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Wednesday, September 15, 1999 Published at 13:36 GMT 14:36 UK

World: Europe

Analysis: Russia's options on violence

Bomb attacks often force politicians into short-term strategies

By Russian Affairs Analyst Malcolm Haslett

Russian President Boris Yeltsin and Moscow Mayor Yuri Luzhkov have apparently put aside their rivalries - temporarily at least - to face up to the most serious threat yet to post-Soviet Russia's stability.

Terror in Russia
  • Who is to blame?
  • What Russia can do
  • Timeline: The blasts which shook Russia
  • But even if Russia's authorities do unite to combat the threat of more bombings of residential buildings, it is a huge challenge.

    International experience has shown that even when the most stringent measures are applied, the cleverest minds put to work and huge numbers of people put on guard, it is virtually impossible - in the short term - to prevent all acts of political terror.

    Most experts agree that the only final solution to what is widely called 'terrorism' is the long-term political one - in other words to eradicate the grievances which have provoked such horrific acts.

    But since political solutions can take years, indeed decades, governments also have to take short-term preventative measures - and this is what Russia now has to take.


    It is impossible to prevent all acts of terror but it is possible to cut them down to a minimum.

    Security forces in different parts of the world use different approaches. Israel, for example, has resorted to retaliation against Palestinian targets for the attacks on its military and its civilian population - and this retaliation has in some cases involved targets like refugee camps which inevitably caused civilian casualties.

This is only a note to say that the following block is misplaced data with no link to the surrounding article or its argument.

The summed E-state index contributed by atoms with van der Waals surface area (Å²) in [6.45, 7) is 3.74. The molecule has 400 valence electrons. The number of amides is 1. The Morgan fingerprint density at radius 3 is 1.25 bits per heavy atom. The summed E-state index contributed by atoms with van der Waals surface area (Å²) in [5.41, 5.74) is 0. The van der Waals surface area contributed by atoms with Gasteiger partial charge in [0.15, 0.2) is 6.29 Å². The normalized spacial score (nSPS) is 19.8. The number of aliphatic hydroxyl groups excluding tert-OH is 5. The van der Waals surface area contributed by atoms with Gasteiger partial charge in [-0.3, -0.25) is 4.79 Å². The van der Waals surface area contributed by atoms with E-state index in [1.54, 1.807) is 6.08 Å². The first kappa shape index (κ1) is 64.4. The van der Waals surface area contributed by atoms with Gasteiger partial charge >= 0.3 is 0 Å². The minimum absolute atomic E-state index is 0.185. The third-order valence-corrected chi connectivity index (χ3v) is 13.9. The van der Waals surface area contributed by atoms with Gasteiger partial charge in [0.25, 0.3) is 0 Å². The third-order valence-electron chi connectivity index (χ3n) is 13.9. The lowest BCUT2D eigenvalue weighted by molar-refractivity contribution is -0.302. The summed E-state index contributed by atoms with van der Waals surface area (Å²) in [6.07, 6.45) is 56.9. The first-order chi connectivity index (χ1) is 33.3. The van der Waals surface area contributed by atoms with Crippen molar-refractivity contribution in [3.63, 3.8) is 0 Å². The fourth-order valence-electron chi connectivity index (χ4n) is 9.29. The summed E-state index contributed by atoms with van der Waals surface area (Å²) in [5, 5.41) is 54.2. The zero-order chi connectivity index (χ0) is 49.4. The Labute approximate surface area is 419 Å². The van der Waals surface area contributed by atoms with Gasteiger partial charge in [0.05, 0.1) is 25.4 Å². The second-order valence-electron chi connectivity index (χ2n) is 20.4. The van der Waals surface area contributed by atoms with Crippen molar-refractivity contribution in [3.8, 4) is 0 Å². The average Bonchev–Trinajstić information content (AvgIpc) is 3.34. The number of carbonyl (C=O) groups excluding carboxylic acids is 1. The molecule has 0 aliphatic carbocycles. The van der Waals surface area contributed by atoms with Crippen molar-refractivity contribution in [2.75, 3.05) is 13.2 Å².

This is not an approach universally accepted. Its critics argue that it merely prolongs bitterness and conflict - quite apart from the lack of concern with civilian casualties.

    So what is left? The alternative is, even in cases where there is widespread public outrage against the people of violence, to limit the security forces to measures of control and restraint, and to concentrate on detection.

    Rather than target whole groups or a wide range of suspects, this method requires hard work to find hard evidence on the real culprits.

    If whole groups of citizens are victimised, this can worsen the problem rather than cure it.

    The UK learned this lesson early on in Northern Ireland, when wide-ranging arrests of people 'suspected' - sometimes on flimsy evidence - of being Irish Republican activists merely embittered the Catholic population and actually increased the ranks of the activists.

    Long-term approaches

    Sometimes, however, detection can take a lot of time, involving painstaking accumulation of evidence and infiltration of the extremists' ranks.

    While this is taking place the security forces have to mount guard on as many potential targets as is possible.

    It can be a huge and costly operation, and requires lots of stoicism from the public, and responsibility and restraint from politicians and soldiers.

    The Russian public has never lacked stoicism. The big question is, perhaps: Will its politicians desist from their mutual squabbling and unite in showing restraint?

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